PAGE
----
Monday, March 16, 2009

Big Surprise: Police Brutality Protest ends in Violence

protester arrestWhat’s wrong with this sentence?

“Seventeen people arrested during an anti-police brutality demonstration that turned into a riot are facing charges including mischief, theft, assault and possession of weapons...”

So, they were protesting police brutality by engaging in violence...that sounds about right.

burning carAccording to the Toronto Star:

“Police were pelted with bricks, bottles and food during the annual protest, organized by the Collective Opposed to Police Brutality, a Montreal group.”

There was also vandalism done to police cars, other cars, and store windows, with a grand total of $200,000 in damages.

But unfortunately, the Toronto Star article doesn’t mention the event leading up to the protest.

About a week before, in the same park where the protest was held, 18-year-old Fredy Villanueva was killed and two other men were shot and wounded when police attempted to make an arrest.

A CBC article states:

“The park [where the first shooting occurred] is in a predominantly Haitian neighbourhood where tensions between police and young people run high, according to residents. ‘The police are always creeping around here, hassling people,’ one unidentified youth told CBC News as he stood in front of a looted butcher shop.”

I don’t know what’s more ironic: being arrested for assault while participating in an anti-police brutality protest, that police brutality seems to occur more in places where people are already suspicious of (and under suspicion by) police, or, that people who are supposed to uphold the law don't appear to be subject to it themselves.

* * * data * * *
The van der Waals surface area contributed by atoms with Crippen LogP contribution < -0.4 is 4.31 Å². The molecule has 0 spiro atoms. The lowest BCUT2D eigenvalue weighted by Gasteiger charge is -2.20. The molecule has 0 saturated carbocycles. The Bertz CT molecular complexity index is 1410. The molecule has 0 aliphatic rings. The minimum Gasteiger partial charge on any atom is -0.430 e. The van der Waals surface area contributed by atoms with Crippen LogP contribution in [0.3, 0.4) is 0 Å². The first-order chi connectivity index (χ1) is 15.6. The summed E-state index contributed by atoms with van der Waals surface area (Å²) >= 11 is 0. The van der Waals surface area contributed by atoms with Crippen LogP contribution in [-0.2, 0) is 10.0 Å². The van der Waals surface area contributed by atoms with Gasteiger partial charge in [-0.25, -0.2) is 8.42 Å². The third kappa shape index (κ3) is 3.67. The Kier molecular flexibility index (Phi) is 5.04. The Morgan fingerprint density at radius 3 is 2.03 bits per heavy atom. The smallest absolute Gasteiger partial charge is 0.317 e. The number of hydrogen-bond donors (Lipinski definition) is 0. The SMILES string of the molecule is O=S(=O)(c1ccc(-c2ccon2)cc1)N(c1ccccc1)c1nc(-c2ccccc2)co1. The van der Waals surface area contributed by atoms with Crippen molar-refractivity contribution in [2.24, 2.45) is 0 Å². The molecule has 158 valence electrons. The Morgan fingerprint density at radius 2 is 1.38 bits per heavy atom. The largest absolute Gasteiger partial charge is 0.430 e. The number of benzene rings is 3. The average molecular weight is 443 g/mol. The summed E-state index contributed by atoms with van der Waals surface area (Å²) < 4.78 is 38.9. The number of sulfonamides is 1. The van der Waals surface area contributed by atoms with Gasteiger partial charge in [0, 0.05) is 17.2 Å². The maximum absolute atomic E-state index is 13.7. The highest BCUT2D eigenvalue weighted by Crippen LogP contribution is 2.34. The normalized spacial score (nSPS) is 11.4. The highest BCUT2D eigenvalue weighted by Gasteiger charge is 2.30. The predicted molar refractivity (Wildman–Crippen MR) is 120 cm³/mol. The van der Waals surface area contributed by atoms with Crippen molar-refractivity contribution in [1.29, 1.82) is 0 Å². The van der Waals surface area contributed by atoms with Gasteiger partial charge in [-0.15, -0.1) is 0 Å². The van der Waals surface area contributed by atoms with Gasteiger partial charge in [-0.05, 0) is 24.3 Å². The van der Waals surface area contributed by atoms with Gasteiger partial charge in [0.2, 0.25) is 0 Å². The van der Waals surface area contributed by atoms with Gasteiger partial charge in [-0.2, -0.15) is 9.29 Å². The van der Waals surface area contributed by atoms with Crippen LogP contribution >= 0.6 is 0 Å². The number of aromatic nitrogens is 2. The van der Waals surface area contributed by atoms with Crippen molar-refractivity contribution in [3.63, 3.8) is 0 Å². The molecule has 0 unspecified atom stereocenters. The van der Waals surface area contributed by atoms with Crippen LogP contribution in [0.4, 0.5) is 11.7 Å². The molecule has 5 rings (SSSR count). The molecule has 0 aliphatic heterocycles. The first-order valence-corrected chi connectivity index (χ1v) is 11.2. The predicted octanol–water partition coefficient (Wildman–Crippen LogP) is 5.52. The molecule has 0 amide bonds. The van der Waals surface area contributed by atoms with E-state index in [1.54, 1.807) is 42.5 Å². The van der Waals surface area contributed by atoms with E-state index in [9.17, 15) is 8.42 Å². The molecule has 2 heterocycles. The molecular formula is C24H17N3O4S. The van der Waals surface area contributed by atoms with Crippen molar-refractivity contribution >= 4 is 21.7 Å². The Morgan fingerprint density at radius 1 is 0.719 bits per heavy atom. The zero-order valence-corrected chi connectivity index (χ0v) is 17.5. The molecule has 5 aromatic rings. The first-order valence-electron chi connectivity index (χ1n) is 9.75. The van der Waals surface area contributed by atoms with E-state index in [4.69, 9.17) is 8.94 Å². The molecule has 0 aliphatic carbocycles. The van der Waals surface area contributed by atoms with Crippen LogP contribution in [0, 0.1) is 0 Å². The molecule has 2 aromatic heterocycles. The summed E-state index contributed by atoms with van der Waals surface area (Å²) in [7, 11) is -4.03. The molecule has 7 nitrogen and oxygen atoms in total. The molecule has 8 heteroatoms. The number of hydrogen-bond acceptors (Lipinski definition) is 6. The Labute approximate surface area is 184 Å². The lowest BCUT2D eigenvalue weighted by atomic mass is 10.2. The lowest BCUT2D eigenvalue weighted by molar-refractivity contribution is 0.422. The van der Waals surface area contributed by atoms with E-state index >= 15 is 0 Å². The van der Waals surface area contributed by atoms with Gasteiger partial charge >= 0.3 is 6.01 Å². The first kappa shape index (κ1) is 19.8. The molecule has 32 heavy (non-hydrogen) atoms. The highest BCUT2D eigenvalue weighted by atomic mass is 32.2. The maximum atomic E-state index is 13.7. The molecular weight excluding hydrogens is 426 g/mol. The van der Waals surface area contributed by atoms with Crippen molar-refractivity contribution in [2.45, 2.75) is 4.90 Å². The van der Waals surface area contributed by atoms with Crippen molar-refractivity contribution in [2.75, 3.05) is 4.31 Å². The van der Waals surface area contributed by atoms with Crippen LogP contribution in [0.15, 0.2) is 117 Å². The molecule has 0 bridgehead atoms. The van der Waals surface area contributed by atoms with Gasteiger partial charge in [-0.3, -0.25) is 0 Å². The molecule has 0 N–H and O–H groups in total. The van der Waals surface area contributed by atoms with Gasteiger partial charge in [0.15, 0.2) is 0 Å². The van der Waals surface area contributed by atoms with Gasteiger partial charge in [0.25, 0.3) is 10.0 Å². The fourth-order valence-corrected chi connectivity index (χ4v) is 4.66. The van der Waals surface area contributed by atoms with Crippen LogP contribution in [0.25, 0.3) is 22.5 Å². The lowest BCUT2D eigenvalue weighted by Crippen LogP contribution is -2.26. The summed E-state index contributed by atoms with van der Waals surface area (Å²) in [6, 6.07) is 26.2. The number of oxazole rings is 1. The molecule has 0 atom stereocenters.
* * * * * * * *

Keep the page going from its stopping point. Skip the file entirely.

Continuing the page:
Just recently, surveillance footage was released of two police officers using excessive force on a 15-year-old girl.

Deputy Paul Schene defended himself by claiming the girl kicked her shoes off at him, causing "bruising, bleeding, and pain" as well as a "blood filled pocket." You tell me if his reaction was understandable (although I seriously doubt you will).

Obviously, not all police officers like to use their power to beat people up for no reason, but how the hell can they be police officers if they do!?

And if they're the police, who will police the police?
(Question care of The Simpsons.)

1 comment:

  1. The lack of controls on Police is because there is no structure to question them (as you mockingly point out). The fact is that there needs to be a better structure put in place and the gang-mentality needs to be removed from police work.

    It's good they can depend on each other, but they shouldn't think of it as Police vs. the world, as it seems many do.